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Making Intermittent Fasting Easy: Fasting Fridays

Fasting has enjoyed a remarkable surge in popularity. Unless you have been living in a cave for the past two years, I’m sure you have noticed this trend.

Now, this might give the general impression that fasting is merely a fad, but the truth is that fasting as a health practice is nothing new. Indeed, we know that Hippocrates — the father of modern medicine — advocated periodically abstaining from food as a way to stave off disease. And of course, for most of our history as a species, humans fasted (involuntarily) for periods of time due to a lack of continuous food availability. Indeed, some research suggests that our bodies may have actually evolved to endure that kind of stress. This could be a subtle hint that doing so intentionally might be advantageous.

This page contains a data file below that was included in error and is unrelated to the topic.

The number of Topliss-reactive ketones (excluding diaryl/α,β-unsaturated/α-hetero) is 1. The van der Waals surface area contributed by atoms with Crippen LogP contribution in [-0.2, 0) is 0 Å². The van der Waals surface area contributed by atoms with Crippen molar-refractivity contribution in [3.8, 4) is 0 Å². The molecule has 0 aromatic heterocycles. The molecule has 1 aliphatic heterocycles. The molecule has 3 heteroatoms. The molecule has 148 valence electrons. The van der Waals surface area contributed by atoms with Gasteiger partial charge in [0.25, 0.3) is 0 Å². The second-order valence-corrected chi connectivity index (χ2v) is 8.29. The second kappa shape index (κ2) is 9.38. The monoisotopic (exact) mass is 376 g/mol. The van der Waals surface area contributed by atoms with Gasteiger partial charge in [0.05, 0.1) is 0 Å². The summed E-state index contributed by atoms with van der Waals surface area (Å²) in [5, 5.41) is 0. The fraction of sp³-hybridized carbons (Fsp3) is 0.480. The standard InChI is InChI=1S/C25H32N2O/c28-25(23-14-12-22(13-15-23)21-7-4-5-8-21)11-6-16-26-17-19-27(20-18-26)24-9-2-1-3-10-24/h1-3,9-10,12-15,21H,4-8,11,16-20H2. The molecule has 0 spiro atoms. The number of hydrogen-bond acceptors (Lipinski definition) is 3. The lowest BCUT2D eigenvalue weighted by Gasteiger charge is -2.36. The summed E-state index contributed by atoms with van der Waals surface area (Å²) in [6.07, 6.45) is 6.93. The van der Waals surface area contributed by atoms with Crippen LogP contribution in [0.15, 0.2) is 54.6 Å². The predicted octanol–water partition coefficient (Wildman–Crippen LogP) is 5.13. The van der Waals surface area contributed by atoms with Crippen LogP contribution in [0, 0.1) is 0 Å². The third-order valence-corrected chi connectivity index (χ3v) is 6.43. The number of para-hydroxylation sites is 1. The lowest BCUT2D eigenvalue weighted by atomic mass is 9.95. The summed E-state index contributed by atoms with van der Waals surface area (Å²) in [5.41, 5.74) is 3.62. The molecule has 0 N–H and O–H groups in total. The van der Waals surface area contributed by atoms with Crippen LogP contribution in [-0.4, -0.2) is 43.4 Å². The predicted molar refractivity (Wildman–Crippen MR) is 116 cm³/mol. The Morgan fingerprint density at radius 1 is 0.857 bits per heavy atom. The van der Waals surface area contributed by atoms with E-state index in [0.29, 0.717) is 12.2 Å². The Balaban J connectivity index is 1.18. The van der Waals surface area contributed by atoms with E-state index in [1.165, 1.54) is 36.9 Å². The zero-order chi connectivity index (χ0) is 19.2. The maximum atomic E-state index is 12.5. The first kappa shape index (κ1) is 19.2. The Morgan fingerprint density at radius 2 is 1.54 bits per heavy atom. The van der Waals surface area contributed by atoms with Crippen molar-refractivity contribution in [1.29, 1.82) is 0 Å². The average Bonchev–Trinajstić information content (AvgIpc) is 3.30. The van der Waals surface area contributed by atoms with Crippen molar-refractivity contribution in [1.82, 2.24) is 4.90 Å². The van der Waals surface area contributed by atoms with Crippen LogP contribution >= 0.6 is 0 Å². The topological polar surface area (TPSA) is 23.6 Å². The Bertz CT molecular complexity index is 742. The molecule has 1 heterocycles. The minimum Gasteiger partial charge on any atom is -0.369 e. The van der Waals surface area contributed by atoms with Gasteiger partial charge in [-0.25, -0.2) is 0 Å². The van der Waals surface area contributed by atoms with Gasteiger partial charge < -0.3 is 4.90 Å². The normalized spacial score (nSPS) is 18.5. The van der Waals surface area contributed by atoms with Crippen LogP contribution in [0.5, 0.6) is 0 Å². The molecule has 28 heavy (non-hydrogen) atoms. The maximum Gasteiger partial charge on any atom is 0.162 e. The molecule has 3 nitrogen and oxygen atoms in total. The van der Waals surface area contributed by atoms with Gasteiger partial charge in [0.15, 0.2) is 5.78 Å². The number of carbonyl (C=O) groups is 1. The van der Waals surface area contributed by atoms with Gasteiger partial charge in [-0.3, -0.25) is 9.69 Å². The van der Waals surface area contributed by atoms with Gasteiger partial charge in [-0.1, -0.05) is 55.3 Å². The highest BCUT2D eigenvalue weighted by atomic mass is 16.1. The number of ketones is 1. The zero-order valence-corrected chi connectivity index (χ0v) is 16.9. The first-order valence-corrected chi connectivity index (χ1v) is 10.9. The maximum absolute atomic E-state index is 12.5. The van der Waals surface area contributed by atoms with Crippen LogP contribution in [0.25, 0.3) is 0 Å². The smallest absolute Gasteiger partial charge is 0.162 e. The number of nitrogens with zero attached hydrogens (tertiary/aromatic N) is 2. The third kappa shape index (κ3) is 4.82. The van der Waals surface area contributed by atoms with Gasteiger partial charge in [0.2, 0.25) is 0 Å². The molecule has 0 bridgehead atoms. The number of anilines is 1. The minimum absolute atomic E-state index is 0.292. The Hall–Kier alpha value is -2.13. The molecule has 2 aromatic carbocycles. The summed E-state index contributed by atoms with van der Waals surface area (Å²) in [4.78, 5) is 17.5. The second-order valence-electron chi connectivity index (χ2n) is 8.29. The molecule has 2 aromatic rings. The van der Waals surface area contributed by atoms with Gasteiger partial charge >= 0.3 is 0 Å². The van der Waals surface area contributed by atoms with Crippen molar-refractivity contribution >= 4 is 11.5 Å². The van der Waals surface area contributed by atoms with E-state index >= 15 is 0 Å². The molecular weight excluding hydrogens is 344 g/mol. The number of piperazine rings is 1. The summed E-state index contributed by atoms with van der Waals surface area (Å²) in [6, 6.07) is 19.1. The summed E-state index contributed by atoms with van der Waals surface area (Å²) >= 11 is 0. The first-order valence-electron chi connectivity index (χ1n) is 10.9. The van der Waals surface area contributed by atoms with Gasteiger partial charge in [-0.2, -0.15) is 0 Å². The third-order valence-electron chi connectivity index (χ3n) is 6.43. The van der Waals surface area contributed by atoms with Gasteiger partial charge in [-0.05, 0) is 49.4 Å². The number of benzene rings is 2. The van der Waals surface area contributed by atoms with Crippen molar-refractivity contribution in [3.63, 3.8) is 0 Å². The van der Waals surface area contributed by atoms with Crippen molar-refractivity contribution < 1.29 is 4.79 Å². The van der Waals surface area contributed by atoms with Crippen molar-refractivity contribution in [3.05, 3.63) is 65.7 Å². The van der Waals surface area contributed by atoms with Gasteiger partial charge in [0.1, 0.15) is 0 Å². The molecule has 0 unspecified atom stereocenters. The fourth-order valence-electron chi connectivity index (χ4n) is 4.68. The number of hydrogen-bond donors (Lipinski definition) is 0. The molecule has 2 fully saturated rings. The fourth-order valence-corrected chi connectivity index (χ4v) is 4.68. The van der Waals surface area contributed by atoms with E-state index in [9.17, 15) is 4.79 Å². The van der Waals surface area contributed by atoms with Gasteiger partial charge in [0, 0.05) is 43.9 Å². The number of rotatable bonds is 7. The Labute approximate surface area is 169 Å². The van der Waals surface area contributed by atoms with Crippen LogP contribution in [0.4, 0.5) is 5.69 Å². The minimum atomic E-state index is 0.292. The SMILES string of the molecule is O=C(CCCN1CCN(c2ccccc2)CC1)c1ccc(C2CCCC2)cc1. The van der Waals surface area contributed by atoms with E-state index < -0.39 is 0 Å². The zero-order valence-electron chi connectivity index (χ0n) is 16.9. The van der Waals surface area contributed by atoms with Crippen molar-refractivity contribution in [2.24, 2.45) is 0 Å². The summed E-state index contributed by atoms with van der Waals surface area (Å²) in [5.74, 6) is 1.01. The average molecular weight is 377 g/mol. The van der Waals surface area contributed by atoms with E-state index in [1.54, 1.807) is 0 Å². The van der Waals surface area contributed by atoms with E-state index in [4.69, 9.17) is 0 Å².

But going without food is pretty hard, right? Sure, it’s easy enough to implement fasting with lab animals living in cages, who can only eat whatever is given to them. It is way more challenging with free living humans. This is especially true in the modern environment, where we have relentless access to hyper-palatable foods, and other people encouraging us to eat at all hours. Everything seems to work against us.

We have been contemplating the challenges and the benefits associated with fasting, and how to make it work. In this blog, I’ll very briefly review what fasting does in the body, and some of the basic methods out there. Then, I’ll talk about our own super easy approach to fasting – that pretty much anyone can do – and how you can implement it yourself.